Investing in the Past?

Investing in the Past?

Despite oceans of liquidity, zero (or sub-zero) interest rates and all the politician’s exhortations, Companies appear unwilling to invest. Thus, despite the best efforts of Carney, Yellon, Abe and Draghi, the global economy continues to stagger along, with only stock markets showing signs of strength (and even here, it appears that Investors and Traders are fully invested – and absolutely terrified!) Uncertainty rules, with a myriad of “problems” ahead that could end the bull market in an instant (“could” is emphasized here, for good reason). But what is clear is the Reagan’s “Trickle Down economics” has not happened, with the Gini Co-efficient (a measure of income inequality) rising sharply and staying at very high levels. In fact, income inequality has not been higher since the late 1920’s (which may give us a clue as to how it will be resolved!) In any event, it may (partially) explain Brexit and Trump, as many clearly feel left behind by the march of “progress”.


But what lies behind this dearth of investment? After all, increasing income and wealth are ultimately driven by advances (technological or otherwise) and capitalism has long shown itself to be the best generator of that progress. So what has gone wrong? As I see it, there are 3 possible explanations:

1) Short-termism, both of Management AND Investors;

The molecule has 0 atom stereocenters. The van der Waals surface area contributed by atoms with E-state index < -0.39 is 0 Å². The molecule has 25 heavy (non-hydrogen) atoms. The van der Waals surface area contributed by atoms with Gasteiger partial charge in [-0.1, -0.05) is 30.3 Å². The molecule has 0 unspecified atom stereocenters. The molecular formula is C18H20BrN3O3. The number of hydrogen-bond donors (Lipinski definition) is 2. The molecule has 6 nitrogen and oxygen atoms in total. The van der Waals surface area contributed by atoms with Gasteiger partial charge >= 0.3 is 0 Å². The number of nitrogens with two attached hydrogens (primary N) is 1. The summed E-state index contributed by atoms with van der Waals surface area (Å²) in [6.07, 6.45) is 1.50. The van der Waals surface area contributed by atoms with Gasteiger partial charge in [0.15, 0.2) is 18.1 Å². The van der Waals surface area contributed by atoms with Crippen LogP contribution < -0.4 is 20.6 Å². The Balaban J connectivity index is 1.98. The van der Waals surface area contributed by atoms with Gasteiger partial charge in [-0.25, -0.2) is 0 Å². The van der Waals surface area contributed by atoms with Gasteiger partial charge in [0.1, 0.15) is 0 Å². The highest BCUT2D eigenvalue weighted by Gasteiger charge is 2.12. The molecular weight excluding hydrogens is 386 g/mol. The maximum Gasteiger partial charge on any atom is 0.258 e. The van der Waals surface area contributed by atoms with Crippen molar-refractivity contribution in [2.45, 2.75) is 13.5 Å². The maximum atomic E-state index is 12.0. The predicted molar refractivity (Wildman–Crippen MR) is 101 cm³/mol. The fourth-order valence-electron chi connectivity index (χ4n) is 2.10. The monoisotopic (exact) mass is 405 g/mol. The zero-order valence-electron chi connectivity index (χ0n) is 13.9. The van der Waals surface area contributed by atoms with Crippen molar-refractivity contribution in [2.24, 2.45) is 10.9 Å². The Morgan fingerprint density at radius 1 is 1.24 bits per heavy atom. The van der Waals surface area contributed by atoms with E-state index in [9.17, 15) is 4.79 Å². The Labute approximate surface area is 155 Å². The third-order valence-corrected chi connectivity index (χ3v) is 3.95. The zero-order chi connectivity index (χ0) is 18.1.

2) An inability to spot genuine growth opportunities and a lack of courage to invest in them when they do appear, OR

3) There are in fact no such available options and there is therefore, a huge oversupply of capital with few genuinely viable places to invest.

We shall look at these in turn.

1) This is a common refrain. Managers would prefer to maximise short-term profits, even at the expense of giving up profitable opportunities to ensure they can sell their share options at the highest possible price, and cutting costs is an easier (and quicker) way to boost the share price. Executive share options are no doubt a major contributory factor in this, which skews behaviour in this direction, and results in a misalignment in incentives (which is of course what drives most human action). The obsession with ROIC (Return in Invested Capital) targets also contributes to a focus on a short term metric of success [1],

But is it entirely their fault? “Shareholder activism”, which is a euphemism for push the share price up, is also a major worry for managers. So they will do what they must to avoid angering major institutions – in order to keep their jobs. “Activists” too, have pressure for short-term performance; any fund manager risks his career by under-performing even for short periods, and since they have no long-term necessary commitment to the company (after all, if the worst case comes, they can sell the shares), the game goes on ad infinitum.

2) A more worrying (but related) possibility is that Management is not capable of spotting good opportunities even if they appear, and are incentivised by the above factors to err on the side of caution. Thus, “hurdle rates” are set at such high levels that investments never actually get made, despite the fact that interest rates are near zero and share prices have risen sharply, which should lower the break-even point for an investment project. In the “absence” of growth opportunities, therefore, companies choose to give the money back to shareholders, to avoid controversy. (Even Takeovers are now frowned upon – British American Tobacco recently agreed a deal to buy the remaining 58% of Reynolds American it didn’t already own and the shares dropped 3.5% on the day). Unlike previous eras, Corporate animal spirits are closely watched by major Institutions, with a scepticism bordering on paranoia – though occasionally they have a point.